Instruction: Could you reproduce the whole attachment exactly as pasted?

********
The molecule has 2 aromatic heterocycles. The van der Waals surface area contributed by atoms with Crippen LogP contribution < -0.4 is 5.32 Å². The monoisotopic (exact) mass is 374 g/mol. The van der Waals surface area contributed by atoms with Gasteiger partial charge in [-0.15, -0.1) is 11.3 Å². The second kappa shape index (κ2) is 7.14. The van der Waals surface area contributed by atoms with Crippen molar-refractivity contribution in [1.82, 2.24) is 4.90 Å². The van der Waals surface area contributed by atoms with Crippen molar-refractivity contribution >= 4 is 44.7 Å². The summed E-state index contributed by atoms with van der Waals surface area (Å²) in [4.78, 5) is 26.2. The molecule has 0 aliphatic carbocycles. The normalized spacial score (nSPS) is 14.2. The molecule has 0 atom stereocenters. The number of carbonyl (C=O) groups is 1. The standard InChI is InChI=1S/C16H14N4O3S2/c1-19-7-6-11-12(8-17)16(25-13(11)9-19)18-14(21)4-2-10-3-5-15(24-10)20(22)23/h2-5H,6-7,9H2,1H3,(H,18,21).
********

The molecule has 2 aromatic heterocycles. The van der Waals surface area contributed by atoms with Crippen LogP contribution < -0.4 is 5.32 Å². The monoisotopic (exact) mass is 374 g/mol. The van der Waals surface area contributed by atoms with Gasteiger partial charge in [-0.15, -0.1) is 11.3 Å². The second kappa shape index (κ2) is 7.14. The van der Waals surface area contributed by atoms with Crippen molar-refractivity contribution in [1.82, 2.24) is 4.90 Å². The van der Waals surface area contributed by atoms with Crippen molar-refractivity contribution >= 4 is 44.7 Å². The summed E-state index contributed by atoms with van der Waals surface area (Å²) in [4.78, 5) is 26.2. The molecule has 0 aliphatic carbocycles. The normalized spacial score (nSPS) is 14.2. The molecule has 0 atom stereocenters. The number of carbonyl (C=O) groups is 1. The standard InChI is InChI=1S/C16H14N4O3S2/c1-19-7-6-11-12(8-17)16(25-13(11)9-19)18-14(21)4-2-10-3-5-15(24-10)20(22)23/h2-5H,6-7,9H2,1H3,(H,18,21).